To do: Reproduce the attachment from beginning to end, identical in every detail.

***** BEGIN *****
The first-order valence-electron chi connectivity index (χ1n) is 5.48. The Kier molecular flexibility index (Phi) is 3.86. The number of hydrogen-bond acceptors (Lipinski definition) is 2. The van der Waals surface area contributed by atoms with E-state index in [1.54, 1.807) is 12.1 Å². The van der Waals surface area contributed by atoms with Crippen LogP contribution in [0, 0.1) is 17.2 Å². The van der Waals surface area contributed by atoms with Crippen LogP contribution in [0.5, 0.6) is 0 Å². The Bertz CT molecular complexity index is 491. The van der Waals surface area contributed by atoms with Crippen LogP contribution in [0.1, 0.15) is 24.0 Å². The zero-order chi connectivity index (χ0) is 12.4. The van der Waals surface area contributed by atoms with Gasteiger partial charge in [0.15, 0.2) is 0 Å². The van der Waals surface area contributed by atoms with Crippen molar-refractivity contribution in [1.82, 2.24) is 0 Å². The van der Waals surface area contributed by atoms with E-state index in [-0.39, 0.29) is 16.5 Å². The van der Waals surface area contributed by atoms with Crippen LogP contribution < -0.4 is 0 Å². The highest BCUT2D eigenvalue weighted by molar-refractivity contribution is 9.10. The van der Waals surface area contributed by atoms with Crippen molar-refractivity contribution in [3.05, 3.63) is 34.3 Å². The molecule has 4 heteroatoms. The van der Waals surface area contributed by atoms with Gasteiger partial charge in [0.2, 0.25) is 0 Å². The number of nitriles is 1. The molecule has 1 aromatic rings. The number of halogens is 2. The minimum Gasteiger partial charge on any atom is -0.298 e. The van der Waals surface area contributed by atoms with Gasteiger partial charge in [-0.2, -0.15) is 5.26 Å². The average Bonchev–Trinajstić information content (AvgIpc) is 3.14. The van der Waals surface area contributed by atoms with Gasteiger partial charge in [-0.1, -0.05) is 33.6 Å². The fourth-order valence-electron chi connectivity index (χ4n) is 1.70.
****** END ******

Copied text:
The first-order valence-electron chi connectivity index (χ1n) is 5.48. The Kier molecular flexibility index (Phi) is 3.86. The number of hydrogen-bond acceptors (Lipinski definition) is 2. The van der Waals surface area contributed by atoms with E-state index in [1.54, 1.807) is 12.1 Å². The van der Waals surface area contributed by atoms with Crippen LogP contribution in [0, 0.1) is 17.2 Å². The van der Waals surface area contributed by atoms with Crippen LogP contribution in [0.5, 0.6) is 0 Å². The Bertz CT molecular complexity index is 491. The van der Waals surface area contributed by atoms with Crippen LogP contribution in [0.1, 0.15) is 24.0 Å². The zero-order chi connectivity index (χ0) is 12.4. The van der Waals surface area contributed by atoms with Gasteiger partial charge in [0.15, 0.2) is 0 Å². The van der Waals surface area contributed by atoms with Crippen molar-refractivity contribution in [1.82, 2.24) is 0 Å². The van der Waals surface area contributed by atoms with E-state index in [-0.39, 0.29) is 16.5 Å². The van der Waals surface area contributed by atoms with Crippen LogP contribution < -0.4 is 0 Å². The highest BCUT2D eigenvalue weighted by molar-refractivity contribution is 9.10. The van der Waals surface area contributed by atoms with Crippen molar-refractivity contribution in [3.05, 3.63) is 34.3 Å². The molecule has 4 heteroatoms. The van der Waals surface area contributed by atoms with Gasteiger partial charge in [0.2, 0.25) is 0 Å². The number of nitriles is 1. The molecule has 1 aromatic rings. The number of halogens is 2. The minimum Gasteiger partial charge on any atom is -0.298 e. The van der Waals surface area contributed by atoms with Gasteiger partial charge in [-0.2, -0.15) is 5.26 Å². The average Bonchev–Trinajstić information content (AvgIpc) is 3.14. The van der Waals surface area contributed by atoms with Gasteiger partial charge in [-0.1, -0.05) is 33.6 Å². The fourth-order valence-electron chi connectivity index (χ4n) is 1.70.